Exterior Door Engineering

I've been making quite a few exterior doors recently and am wondering about the design and its ability to weather the elements over time. On three different jobs the owner has wanted frame and panel doors, the panels consisting of individual planks with a chamfer of 45d on each edge. So what you end up with is a panel that has a series of grooves running down it. The rails and stiles are made up of stave-core veneered with the respective wood (Spanish/Royal cedar or Douglas Fir). In any event, the panel floats inside the frame, and where the groove from the panel runs into the rail there's a triangular opening the will allow water to collect in the groove of the bottom rail. Even if there was no groove in the panel, water would still seep into the rail at the seem, since it's not been sealed or anything. IAE, I asked if we were putting weep holes in the bottom rail. What about the triangular openings - are we going to plug them? No. Doors get installed, a few weeks later they're being hosed off and water flows down the groove, collects in the bottom rail, and flows out the other side into the house.
Fast forward to this past week. I finish up some BIG barn doors of Spanish Cedar. (Is Royal cedar any different? This stuff isn't quite as aromatic as some SC I've worked with). Same design, same issue. This time the doors are to be painted (rather than oiled like the Doug Fir), so we go ahead and caulk the seams and the triangular openings where the panel enters the groove of the rail. They then get primed, and will be painted on site.
For the painted doors I'm guessing the caulk will hold up "fairly" well, but it will most likely fail within 4 or 5 years I'd guess. Is there a better way to do this? My idea would be to seal the grooves of the rails and stiles with epoxy. Then drill small weep holes in the bottom rail. Bevel the the exterior edge of the bottom rail so water flows away. Even slope the groove in the bottom rail so water flows towards the weep holes on the outside. I'm going to Barnes and Noble to do some research, but was wondering if anyone has any ideas. Thanks.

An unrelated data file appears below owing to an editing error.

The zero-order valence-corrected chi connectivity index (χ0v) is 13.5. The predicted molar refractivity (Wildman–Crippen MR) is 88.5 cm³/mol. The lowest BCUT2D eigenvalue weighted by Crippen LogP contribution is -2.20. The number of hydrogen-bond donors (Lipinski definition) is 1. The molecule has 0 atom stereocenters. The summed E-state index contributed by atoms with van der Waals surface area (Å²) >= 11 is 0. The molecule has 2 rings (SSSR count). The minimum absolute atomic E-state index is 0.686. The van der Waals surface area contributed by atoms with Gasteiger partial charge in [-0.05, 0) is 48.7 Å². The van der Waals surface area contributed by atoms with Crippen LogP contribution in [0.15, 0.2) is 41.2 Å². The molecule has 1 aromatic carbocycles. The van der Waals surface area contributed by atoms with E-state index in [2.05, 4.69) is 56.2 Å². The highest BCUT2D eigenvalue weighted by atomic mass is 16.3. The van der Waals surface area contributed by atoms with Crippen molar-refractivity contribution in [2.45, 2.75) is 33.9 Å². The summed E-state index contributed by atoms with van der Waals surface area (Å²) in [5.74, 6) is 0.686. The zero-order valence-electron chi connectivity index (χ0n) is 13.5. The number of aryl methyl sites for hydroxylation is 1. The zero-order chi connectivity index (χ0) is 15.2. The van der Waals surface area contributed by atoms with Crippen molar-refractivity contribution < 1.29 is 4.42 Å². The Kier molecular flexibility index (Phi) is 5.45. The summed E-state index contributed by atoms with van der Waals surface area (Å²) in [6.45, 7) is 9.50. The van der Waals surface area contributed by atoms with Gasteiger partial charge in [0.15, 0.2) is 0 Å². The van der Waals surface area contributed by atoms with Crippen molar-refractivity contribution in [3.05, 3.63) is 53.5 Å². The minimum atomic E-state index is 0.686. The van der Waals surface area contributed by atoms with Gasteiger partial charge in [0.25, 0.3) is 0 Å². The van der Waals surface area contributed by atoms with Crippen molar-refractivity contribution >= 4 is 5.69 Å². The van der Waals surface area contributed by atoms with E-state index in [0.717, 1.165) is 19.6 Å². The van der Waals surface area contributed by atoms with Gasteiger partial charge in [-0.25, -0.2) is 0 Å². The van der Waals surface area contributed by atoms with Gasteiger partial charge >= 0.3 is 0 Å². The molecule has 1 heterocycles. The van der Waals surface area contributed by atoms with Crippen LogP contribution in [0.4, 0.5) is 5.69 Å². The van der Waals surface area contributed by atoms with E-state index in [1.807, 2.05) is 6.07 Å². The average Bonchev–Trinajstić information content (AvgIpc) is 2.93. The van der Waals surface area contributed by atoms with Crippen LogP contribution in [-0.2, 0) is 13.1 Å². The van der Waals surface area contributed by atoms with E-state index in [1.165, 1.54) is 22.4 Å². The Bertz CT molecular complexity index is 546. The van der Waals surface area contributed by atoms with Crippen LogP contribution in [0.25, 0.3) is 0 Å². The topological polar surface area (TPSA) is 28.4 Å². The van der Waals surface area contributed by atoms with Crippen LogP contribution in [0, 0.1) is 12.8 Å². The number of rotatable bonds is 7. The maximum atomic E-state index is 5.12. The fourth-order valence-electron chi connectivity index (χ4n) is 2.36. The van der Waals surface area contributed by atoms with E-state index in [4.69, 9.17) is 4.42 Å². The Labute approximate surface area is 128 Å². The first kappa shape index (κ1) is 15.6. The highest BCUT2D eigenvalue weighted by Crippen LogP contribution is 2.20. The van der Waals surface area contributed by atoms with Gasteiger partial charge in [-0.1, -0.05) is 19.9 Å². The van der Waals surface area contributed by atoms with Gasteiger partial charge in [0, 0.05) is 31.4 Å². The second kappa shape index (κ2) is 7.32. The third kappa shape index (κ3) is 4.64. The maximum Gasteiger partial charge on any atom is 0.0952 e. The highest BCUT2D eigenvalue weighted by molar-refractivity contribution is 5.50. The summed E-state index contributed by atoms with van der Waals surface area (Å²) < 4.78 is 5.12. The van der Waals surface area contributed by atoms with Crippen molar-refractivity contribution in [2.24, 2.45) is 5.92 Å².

JP
Add pictures here
<% if( /^image/.test(type) ){ %>
<% } %>
<%-name%>
Add image file
Upload
Jay Pique wrote:

SNIP
I think it is opinion time here. Until just recently I was installing 5-6 doors a month, I was am just now starting to see the return of this old classic style. I am so used to rail/stile/panel that I had to reread a couple of times.
I would without doubt seal the bottome and side of the panels where the planks sit. Under now circumstances is water in the internal structure of a wood door a good thing. I know we all worry about wood expansion in our rail/stile construction, but you will have more guaranteed expansion than you want if you allow the groove in the rail to fill with water. Just think about it... water on an unprotected end grain (the plank) and then sitting in a well of water until it evaporates. Not good. We leave enough room for the panels (or whatever kind of insert) to move in the frame when differences in temperature and humidity fluctuate, not being soaked in water.
I seal the weatherside of the door completely and close the holes with clear sealer after the first coat of clear finish. If you seal after your first coat of finish, the sealer will not turn your wood different color than you sealer/stain/dye. I do not put any sealer on except in the holes themselves. I have not seen those little 1/4" triangles do any harm to the doors I have installed or those that I have gone to work on.